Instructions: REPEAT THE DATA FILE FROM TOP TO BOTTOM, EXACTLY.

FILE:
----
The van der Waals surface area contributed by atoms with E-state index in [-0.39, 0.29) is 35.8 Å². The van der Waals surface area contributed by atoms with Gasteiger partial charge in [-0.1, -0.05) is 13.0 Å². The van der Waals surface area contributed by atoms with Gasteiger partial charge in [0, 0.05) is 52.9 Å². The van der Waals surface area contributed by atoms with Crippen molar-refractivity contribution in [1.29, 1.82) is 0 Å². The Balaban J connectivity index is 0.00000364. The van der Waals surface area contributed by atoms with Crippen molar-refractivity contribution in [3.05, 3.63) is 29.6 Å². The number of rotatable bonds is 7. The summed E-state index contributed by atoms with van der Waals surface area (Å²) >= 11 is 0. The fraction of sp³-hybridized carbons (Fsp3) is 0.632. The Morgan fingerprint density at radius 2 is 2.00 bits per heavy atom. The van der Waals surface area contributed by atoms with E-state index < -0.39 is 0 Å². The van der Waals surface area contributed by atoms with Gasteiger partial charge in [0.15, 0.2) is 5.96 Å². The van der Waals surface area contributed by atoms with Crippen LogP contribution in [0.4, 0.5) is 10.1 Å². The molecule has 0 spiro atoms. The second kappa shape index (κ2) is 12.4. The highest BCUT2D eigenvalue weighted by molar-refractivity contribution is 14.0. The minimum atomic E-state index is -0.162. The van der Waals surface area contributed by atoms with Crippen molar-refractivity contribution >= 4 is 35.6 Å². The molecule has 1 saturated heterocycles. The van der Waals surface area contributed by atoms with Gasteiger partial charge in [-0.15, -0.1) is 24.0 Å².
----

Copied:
The van der Waals surface area contributed by atoms with E-state index in [-0.39, 0.29) is 35.8 Å². The van der Waals surface area contributed by atoms with Gasteiger partial charge in [-0.1, -0.05) is 13.0 Å². The van der Waals surface area contributed by atoms with Gasteiger partial charge in [0, 0.05) is 52.9 Å². The van der Waals surface area contributed by atoms with Crippen molar-refractivity contribution in [1.29, 1.82) is 0 Å². The Balaban J connectivity index is 0.00000364. The van der Waals surface area contributed by atoms with Crippen molar-refractivity contribution in [3.05, 3.63) is 29.6 Å². The number of rotatable bonds is 7. The summed E-state index contributed by atoms with van der Waals surface area (Å²) >= 11 is 0. The fraction of sp³-hybridized carbons (Fsp3) is 0.632. The Morgan fingerprint density at radius 2 is 2.00 bits per heavy atom. The van der Waals surface area contributed by atoms with E-state index < -0.39 is 0 Å². The van der Waals surface area contributed by atoms with Gasteiger partial charge in [0.15, 0.2) is 5.96 Å². The van der Waals surface area contributed by atoms with Crippen LogP contribution in [0.4, 0.5) is 10.1 Å². The molecule has 0 spiro atoms. The second kappa shape index (κ2) is 12.4. The highest BCUT2D eigenvalue weighted by molar-refractivity contribution is 14.0. The minimum atomic E-state index is -0.162. The van der Waals surface area contributed by atoms with Crippen molar-refractivity contribution >= 4 is 35.6 Å². The molecule has 1 saturated heterocycles. The van der Waals surface area contributed by atoms with Gasteiger partial charge in [-0.15, -0.1) is 24.0 Å².